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Law Decoded, Sept. 26–Oct. 3: New episode of Do Kwon saga

Law Decoded, Sept. 26–Oct. 3: New episode of Do Kwon saga

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Source: Coin Telegraph

Terra’s co-founder continues his adventures, writing code in his living room, posting on Twitter and hiding from Interpol all at once.

Terra co-founder Do Kwon, wanted by South Korean authorities, seems to live in a digital-era James Bond movie. The businessman, whose whereabouts are currently unknown, reacted via Twitter to Interpol issuing a Red Notice on him. Kwon told his followers that he calmly writes code in his living room, “making zero effort to hide.” Active on social media while facing potential arrest and prosecution in South Korea, Kwon showed his location as Singapore on his Twitter account at the time of publication.

Meanwhile, South Korean authorities have requested crypto exchange OKX and Kucoin to freeze 3,313 Bitcoin (BTC) reportedly tied to Do Kwon. Reportedly, he created a new wallet under the name of Luna Foundation Guard (LFG) on Sept. 15, just a day after a Korean court issued an arrest warrant against the fugitive crypto founder. The movement of BTC from the LFG wallet raised many eyebrows, as it contradicts Kwon‘s early claims of having used all the BTC in the LFG’s reserves to defend the peg of TerraUSD — since renamed TerraUSD Classic.

However, Terraform Labs claims that South Korea’s case against its co-founder has become political, alleging that prosecutors expanded the definition of a security in response to public pressure. “We believe, as do most in industry, that Luna Classic is not, and has never been, a security, despite any changes in interpretation that Korean financial officials may have recently adopted,” Terraform’s spokesperson said told the Wall Street Journal last week. The company also believes the case to be “a failure to uphold basic rights guaranteed under Korean law.”

Another blow for the SEC in the Ripple case

Ripple Labs scored another victory in its continuing legal battle with the United States Securities and Exchange Commission on Sept. 29, as United States District Court Judge Analisa Torres ruled to release the documents written by former SEC Corporation Finance Division Director William Hinman. The documents predominantly relate to a speech Hinman delivered at the Yahoo Finance All Markets Summit in June 2018 and could make evidence of Hinman stating that Ether (ETH) was not a security. Judge Torres’ decision overruled SEC objections to releasing the documents following District Court Judge Sarah Netburn’s order declaring that the emails and drafts of the speech were not protected by deliberative process privilege, as the SEC has claimed.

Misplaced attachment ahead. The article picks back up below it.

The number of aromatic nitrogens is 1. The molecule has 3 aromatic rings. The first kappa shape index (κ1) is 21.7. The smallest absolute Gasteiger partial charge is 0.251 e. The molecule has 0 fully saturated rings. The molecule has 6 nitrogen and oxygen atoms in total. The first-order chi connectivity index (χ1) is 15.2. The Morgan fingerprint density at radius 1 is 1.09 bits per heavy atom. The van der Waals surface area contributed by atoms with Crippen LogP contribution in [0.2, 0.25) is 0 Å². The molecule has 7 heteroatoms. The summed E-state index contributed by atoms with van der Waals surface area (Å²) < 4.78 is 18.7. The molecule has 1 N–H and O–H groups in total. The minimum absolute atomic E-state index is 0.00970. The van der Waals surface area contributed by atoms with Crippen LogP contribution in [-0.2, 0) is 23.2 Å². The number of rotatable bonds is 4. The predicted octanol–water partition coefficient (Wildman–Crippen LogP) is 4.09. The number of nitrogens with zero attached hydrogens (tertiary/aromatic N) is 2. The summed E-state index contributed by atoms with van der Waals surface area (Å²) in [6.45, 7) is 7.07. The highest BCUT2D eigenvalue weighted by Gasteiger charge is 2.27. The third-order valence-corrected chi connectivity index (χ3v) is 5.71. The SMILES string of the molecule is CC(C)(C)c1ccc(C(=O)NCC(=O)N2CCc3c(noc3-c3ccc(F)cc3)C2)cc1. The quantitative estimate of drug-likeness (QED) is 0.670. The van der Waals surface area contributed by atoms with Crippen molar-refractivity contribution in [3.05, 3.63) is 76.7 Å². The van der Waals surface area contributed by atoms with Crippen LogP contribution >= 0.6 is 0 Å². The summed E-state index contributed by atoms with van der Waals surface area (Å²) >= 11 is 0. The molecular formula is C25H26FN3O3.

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Russia aims to use CBDC for international settlements with China

Russia is reportedly planning to use the digital rouble for mutual settlements with China by next year. The digital rouble is currently being tested for bank settlements and is expected to be completed by early next year. Anatoly Aksakov, head of the finance committee in Russia’s lower house of parliament, admitted that the geo-political crisis has limited Russia’s accessibility to the international trade market. This is why they have been actively working for alternate modes of payment and trade settlements, and national digital currency seems to be the primary choice at the moment.

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UAE Ministry of Economy opens up its headquarters in the Metaverse

The United Arab Emirates Ministry of Economy has announced a new headquarters located where anyone in the world can visit — the Metaverse. The headquarters will feature a multiple-story building, each serving a different purpose. Visitors will be able to take a ticket, which will prompt a “customer happiness center employee” to join the Metaverse and interact with the visitor. Visitors to the virtual headquarters will be able to sign legally binding documents, which eliminates the need for signatories to visit one of their physical locations in order to provide their signatures.

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Author: David Attlee